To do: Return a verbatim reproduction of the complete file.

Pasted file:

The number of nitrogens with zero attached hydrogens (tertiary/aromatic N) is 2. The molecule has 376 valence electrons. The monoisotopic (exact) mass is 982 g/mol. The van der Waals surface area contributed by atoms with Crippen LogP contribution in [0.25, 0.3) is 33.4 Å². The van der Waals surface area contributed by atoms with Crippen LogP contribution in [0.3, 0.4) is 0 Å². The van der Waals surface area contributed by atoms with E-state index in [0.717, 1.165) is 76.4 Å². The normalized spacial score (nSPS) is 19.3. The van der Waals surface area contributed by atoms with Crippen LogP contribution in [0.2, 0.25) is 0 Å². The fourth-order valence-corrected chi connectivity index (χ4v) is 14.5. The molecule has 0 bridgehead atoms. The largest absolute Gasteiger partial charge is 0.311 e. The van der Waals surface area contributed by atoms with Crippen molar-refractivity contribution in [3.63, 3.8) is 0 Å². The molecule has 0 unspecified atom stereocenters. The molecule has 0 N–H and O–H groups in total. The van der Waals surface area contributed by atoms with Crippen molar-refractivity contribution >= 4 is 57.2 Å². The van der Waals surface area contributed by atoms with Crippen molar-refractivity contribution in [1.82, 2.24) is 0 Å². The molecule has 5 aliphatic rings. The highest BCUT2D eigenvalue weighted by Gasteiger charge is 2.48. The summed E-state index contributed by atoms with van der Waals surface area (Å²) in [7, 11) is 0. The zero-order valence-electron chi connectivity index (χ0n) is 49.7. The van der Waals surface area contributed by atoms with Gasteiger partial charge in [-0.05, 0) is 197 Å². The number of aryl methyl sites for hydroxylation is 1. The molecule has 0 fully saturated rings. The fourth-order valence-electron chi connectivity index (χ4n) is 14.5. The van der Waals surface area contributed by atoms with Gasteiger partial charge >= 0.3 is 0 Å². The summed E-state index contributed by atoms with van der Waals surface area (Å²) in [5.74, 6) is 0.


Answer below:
The number of nitrogens with zero attached hydrogens (tertiary/aromatic N) is 2. The molecule has 376 valence electrons. The monoisotopic (exact) mass is 982 g/mol. The van der Waals surface area contributed by atoms with Crippen LogP contribution in [0.25, 0.3) is 33.4 Å². The van der Waals surface area contributed by atoms with Crippen LogP contribution in [0.3, 0.4) is 0 Å². The van der Waals surface area contributed by atoms with E-state index in [0.717, 1.165) is 76.4 Å². The normalized spacial score (nSPS) is 19.3. The van der Waals surface area contributed by atoms with Crippen LogP contribution in [0.2, 0.25) is 0 Å². The fourth-order valence-corrected chi connectivity index (χ4v) is 14.5. The molecule has 0 bridgehead atoms. The largest absolute Gasteiger partial charge is 0.311 e. The van der Waals surface area contributed by atoms with Crippen molar-refractivity contribution in [3.63, 3.8) is 0 Å². The molecule has 0 unspecified atom stereocenters. The molecule has 0 N–H and O–H groups in total. The van der Waals surface area contributed by atoms with Crippen molar-refractivity contribution >= 4 is 57.2 Å². The van der Waals surface area contributed by atoms with Crippen molar-refractivity contribution in [1.82, 2.24) is 0 Å². The molecule has 5 aliphatic rings. The highest BCUT2D eigenvalue weighted by Gasteiger charge is 2.48. The summed E-state index contributed by atoms with van der Waals surface area (Å²) in [7, 11) is 0. The zero-order valence-electron chi connectivity index (χ0n) is 49.7. The van der Waals surface area contributed by atoms with Gasteiger partial charge in [-0.05, 0) is 197 Å². The number of aryl methyl sites for hydroxylation is 1. The molecule has 0 fully saturated rings. The fourth-order valence-electron chi connectivity index (χ4n) is 14.5. The van der Waals surface area contributed by atoms with Gasteiger partial charge >= 0.3 is 0 Å². The summed E-state index contributed by atoms with van der Waals surface area (Å²) in [5.74, 6) is 0.